City denies downtown business district expansion, asks district to rework proposal
City Commissioners voted during their April 4 meeting not to expand the boundaries of the downtown Business Improvement District.
The district was created in May 1989, recreated in 1999, 2009 and 2019.
The creation and expansion of business improvement districts are governed by state law, which specifies that a district shall not be for a period of more than 10 years unless extended under the provisions for the creation of the district.
Property owners making up 65.65 percent of those within the proposed expansion signed a petition asking to be included in the district.
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State law requires the governing body to consider the expansion when more than 60 percent of the owners in the proposed boundary ask to be included in the district.
During the 15-day protest period, two protest letters were submitted to the city regarding the expansion.
One of the properties included in the proposed expansion was the Great Falls Masonic Temple at 821 Central Ave.
The owners of the temple, a nonprofit, said they did not want to be included in the district since they aren’t a business.
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They argues they aren’t part of economic growth in downtown and wouldn’t benefit from being included in the district.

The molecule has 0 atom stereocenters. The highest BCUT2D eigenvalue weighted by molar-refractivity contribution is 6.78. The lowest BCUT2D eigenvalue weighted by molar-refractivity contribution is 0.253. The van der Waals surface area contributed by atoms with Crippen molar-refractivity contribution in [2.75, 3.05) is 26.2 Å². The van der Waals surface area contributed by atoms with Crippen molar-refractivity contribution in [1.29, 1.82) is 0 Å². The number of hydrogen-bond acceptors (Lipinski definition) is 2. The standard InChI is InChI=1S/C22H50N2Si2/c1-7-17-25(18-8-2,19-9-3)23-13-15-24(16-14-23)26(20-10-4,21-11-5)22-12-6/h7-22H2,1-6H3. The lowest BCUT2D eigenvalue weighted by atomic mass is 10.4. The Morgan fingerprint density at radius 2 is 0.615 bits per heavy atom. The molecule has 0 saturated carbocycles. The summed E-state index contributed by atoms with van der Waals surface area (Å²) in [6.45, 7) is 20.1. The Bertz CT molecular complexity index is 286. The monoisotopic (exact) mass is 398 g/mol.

The district provides trash collection, snow removal, beautification and more within the downtown district.
The Masons said they appreciate the work of the BID, but if they were included would be assessed about $4,300.
The assessments in the BID are based on property sizes and other nonprofits are included in the district.
Masons said they have no way to make money to pay the assessment since they don’t have a banquet hall, bar or bowling alley to generate revenue.
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They asked that they be exempt from the district.
Commissioner Rick Tryon moved to deny the proposed expansion and wanted to know if they could carve out the Masons property.
Staff said they didn’t think commissioners could carve out that property during the meeting and would have to start the process over with a modified boundary proposal.
Tryon said he supports the downtown business improvement district and “I believe in what you do,” but that they needed to consider the Masons request for exemption.
City Manager Greg Doyon said it would be better for staff to work with the BID to modify the proposal rather than have a messy discussion during the meeting.
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City staff had recommended the expansion and commissioners created, and renewed, the district to promote “the health, safety, prosperity, security and general welfare of the inhabitants of the city…and has determined the district provides special benefits to those properties located within its boundaries,” according to the agenda report.
According to the district, the total tax valuation of all of the properties located within the BID boundaries
was $65,433,684 in 2009 and was $110,547,999 in 2018.
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The district is operated by a volunteer board, one full-time and one part-time employee.
The funds raised by the assessment go back into the district, which has also included grant programs over the years.
The expansion was estimated to generate an additional $16,900 for the district.